Office of Enrollment Management

Disability Insurance


Disability Insurance

According to the CDC, 1 in 4 adults are considered disabled. Disability insurance would replace a person’s income if the individual was no longer able to work. This is often a benefit offered through the workplace. Cost of the insurance varies based on the job and can often be purchased through your workplace.

Short-term disability

This insurance covers illnesses or injuries that occur over a short amount of time. For example, if someone breaks their leg and cannot work for 8 weeks, the individual could activate the short-term disability policy. Many companies offer this as an option to purchase in your benefits.  It is usually more expensive than long-term disability.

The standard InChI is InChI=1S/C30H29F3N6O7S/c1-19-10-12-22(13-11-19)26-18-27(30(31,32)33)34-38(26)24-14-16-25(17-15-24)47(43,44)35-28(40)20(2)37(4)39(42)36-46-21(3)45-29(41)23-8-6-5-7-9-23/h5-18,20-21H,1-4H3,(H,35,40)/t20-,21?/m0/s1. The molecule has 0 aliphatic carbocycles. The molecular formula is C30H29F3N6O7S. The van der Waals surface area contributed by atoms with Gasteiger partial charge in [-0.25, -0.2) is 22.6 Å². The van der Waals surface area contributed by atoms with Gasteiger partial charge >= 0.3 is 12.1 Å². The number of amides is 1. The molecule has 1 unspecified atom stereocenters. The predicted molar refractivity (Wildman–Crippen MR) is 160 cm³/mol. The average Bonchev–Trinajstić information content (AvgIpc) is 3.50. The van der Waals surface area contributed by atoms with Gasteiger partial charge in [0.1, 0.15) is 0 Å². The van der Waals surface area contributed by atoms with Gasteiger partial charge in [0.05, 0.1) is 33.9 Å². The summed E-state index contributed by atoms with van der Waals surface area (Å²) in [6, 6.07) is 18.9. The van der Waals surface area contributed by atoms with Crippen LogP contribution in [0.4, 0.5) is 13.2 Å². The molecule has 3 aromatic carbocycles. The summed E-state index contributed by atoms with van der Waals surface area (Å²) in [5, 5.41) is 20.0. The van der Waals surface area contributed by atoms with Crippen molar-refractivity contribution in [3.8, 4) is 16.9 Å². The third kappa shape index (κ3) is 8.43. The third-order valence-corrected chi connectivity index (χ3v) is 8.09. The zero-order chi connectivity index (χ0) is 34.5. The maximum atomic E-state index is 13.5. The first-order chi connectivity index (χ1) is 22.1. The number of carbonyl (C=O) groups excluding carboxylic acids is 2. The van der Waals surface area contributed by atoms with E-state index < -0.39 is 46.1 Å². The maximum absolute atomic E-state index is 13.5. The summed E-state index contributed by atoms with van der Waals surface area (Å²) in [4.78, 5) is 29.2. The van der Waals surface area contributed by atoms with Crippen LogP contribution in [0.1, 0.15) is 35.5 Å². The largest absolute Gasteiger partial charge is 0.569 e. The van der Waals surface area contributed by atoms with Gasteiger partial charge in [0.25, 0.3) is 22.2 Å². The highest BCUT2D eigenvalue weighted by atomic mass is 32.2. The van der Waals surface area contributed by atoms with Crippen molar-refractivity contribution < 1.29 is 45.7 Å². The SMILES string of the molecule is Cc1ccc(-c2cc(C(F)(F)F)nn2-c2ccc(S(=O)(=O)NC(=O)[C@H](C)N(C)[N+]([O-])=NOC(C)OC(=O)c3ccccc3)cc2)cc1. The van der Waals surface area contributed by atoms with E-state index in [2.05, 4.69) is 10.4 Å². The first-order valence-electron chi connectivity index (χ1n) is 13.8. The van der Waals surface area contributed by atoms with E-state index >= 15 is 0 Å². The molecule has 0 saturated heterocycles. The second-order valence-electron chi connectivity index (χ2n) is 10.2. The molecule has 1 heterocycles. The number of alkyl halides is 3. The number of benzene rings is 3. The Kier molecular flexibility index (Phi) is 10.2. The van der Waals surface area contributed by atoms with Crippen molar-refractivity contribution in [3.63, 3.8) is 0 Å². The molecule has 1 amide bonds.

Long-term disability

covers a person that is injured or sick for an extended period of time. It will replace a percentage of a person’s income for longer, sometimes decades.  Many companies also offer long-term disability and this is usually less expensive than short-term disability. 

What is an elimination period?

Both types of disability carry elimination periods. An elimination period is the amount of time you have to be disabled or injured before your benefits begin. Short-term disability usually carries a 7 day elimination period where long-term disability often goes up to 180 days.  The longer the elimination periods reduce the premium paid for the policy.

Is disability insurance necessary?

Yes!  As a medical provider, an injury may impact your ability to serve your population. Consider a surgeon who begins to have shaky hands (long-term) or a nurse who has a broken arm and cannot lift (short-term). 

Compare any occupation and own occupation terms.